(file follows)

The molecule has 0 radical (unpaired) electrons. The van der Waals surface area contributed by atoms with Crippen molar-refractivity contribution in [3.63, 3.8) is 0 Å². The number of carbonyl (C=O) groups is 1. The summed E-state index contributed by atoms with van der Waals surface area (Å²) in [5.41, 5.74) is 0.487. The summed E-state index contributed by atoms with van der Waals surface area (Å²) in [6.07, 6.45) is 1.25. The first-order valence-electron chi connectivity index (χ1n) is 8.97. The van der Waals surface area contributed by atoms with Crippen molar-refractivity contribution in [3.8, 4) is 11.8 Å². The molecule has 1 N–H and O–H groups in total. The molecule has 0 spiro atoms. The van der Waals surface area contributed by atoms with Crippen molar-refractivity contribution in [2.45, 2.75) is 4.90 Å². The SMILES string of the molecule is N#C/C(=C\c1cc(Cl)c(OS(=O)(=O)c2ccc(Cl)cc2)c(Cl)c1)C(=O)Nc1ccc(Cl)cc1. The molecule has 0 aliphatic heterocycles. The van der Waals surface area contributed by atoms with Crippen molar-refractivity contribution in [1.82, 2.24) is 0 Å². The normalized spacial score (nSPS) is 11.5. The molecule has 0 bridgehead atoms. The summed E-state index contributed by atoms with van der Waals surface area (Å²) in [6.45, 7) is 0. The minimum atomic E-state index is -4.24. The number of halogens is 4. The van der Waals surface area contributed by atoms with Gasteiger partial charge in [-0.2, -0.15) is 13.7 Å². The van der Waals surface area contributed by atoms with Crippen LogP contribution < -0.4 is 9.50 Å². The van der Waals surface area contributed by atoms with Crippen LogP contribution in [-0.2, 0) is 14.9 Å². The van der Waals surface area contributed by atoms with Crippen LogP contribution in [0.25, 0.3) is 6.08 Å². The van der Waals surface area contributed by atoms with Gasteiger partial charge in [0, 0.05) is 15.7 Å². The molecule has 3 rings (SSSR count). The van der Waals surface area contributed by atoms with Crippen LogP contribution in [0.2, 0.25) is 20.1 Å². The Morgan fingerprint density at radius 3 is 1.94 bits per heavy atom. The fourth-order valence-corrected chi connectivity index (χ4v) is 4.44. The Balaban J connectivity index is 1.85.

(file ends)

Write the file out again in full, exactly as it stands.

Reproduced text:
The molecule has 0 radical (unpaired) electrons. The van der Waals surface area contributed by atoms with Crippen molar-refractivity contribution in [3.63, 3.8) is 0 Å². The number of carbonyl (C=O) groups is 1. The summed E-state index contributed by atoms with van der Waals surface area (Å²) in [5.41, 5.74) is 0.487. The summed E-state index contributed by atoms with van der Waals surface area (Å²) in [6.07, 6.45) is 1.25. The first-order valence-electron chi connectivity index (χ1n) is 8.97. The van der Waals surface area contributed by atoms with Crippen molar-refractivity contribution in [3.8, 4) is 11.8 Å². The molecule has 1 N–H and O–H groups in total. The molecule has 0 spiro atoms. The van der Waals surface area contributed by atoms with Crippen molar-refractivity contribution in [2.45, 2.75) is 4.90 Å². The SMILES string of the molecule is N#C/C(=C\c1cc(Cl)c(OS(=O)(=O)c2ccc(Cl)cc2)c(Cl)c1)C(=O)Nc1ccc(Cl)cc1. The molecule has 0 aliphatic heterocycles. The van der Waals surface area contributed by atoms with Crippen molar-refractivity contribution in [1.82, 2.24) is 0 Å². The normalized spacial score (nSPS) is 11.5. The molecule has 0 bridgehead atoms. The summed E-state index contributed by atoms with van der Waals surface area (Å²) in [6.45, 7) is 0. The minimum atomic E-state index is -4.24. The number of halogens is 4. The van der Waals surface area contributed by atoms with Gasteiger partial charge in [-0.2, -0.15) is 13.7 Å². The van der Waals surface area contributed by atoms with Crippen LogP contribution < -0.4 is 9.50 Å². The van der Waals surface area contributed by atoms with Crippen LogP contribution in [-0.2, 0) is 14.9 Å². The van der Waals surface area contributed by atoms with Crippen LogP contribution in [0.25, 0.3) is 6.08 Å². The van der Waals surface area contributed by atoms with Gasteiger partial charge in [0, 0.05) is 15.7 Å². The molecule has 3 rings (SSSR count). The van der Waals surface area contributed by atoms with Crippen LogP contribution in [0.2, 0.25) is 20.1 Å². The Morgan fingerprint density at radius 3 is 1.94 bits per heavy atom. The fourth-order valence-corrected chi connectivity index (χ4v) is 4.44. The Balaban J connectivity index is 1.85.